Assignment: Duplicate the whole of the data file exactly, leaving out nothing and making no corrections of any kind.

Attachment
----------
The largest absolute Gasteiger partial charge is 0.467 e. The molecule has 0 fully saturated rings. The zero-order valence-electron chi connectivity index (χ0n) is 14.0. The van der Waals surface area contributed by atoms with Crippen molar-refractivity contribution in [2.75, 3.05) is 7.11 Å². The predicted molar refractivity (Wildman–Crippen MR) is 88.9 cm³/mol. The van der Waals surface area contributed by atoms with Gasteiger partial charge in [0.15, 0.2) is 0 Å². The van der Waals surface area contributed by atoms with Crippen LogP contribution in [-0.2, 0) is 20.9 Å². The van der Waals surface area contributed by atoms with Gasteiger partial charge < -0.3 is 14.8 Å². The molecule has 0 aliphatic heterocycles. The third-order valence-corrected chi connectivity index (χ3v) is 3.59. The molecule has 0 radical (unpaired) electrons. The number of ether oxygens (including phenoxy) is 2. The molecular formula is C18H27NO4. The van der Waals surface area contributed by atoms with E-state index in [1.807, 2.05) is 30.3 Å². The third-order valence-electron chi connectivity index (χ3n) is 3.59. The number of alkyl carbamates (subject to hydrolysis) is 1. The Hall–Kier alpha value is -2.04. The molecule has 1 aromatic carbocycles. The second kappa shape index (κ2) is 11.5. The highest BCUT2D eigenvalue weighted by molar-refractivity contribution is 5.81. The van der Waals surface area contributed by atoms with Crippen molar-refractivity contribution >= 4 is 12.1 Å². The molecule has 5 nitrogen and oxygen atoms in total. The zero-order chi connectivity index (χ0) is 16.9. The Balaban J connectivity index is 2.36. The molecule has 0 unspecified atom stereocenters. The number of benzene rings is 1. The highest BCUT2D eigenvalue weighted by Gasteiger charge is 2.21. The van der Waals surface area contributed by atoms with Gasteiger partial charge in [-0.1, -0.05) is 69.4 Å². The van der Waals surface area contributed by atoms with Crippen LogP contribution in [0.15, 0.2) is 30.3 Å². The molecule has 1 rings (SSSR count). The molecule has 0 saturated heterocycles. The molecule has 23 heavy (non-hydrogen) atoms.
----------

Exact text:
The largest absolute Gasteiger partial charge is 0.467 e. The molecule has 0 fully saturated rings. The zero-order valence-electron chi connectivity index (χ0n) is 14.0. The van der Waals surface area contributed by atoms with Crippen molar-refractivity contribution in [2.75, 3.05) is 7.11 Å². The predicted molar refractivity (Wildman–Crippen MR) is 88.9 cm³/mol. The van der Waals surface area contributed by atoms with Gasteiger partial charge in [0.15, 0.2) is 0 Å². The van der Waals surface area contributed by atoms with Crippen LogP contribution in [-0.2, 0) is 20.9 Å². The van der Waals surface area contributed by atoms with Gasteiger partial charge < -0.3 is 14.8 Å². The molecule has 0 aliphatic heterocycles. The third-order valence-corrected chi connectivity index (χ3v) is 3.59. The molecule has 0 radical (unpaired) electrons. The number of ether oxygens (including phenoxy) is 2. The molecular formula is C18H27NO4. The van der Waals surface area contributed by atoms with E-state index in [1.807, 2.05) is 30.3 Å². The third-order valence-electron chi connectivity index (χ3n) is 3.59. The number of alkyl carbamates (subject to hydrolysis) is 1. The Hall–Kier alpha value is -2.04. The molecule has 1 aromatic carbocycles. The second kappa shape index (κ2) is 11.5. The highest BCUT2D eigenvalue weighted by molar-refractivity contribution is 5.81. The van der Waals surface area contributed by atoms with Crippen molar-refractivity contribution >= 4 is 12.1 Å². The molecule has 5 nitrogen and oxygen atoms in total. The zero-order chi connectivity index (χ0) is 16.9. The Balaban J connectivity index is 2.36. The molecule has 0 unspecified atom stereocenters. The number of benzene rings is 1. The highest BCUT2D eigenvalue weighted by Gasteiger charge is 2.21. The van der Waals surface area contributed by atoms with Gasteiger partial charge in [-0.1, -0.05) is 69.4 Å². The van der Waals surface area contributed by atoms with Crippen LogP contribution in [0.15, 0.2) is 30.3 Å². The molecule has 1 rings (SSSR count). The molecule has 0 saturated heterocycles. The molecule has 23 heavy (non-hydrogen) atoms.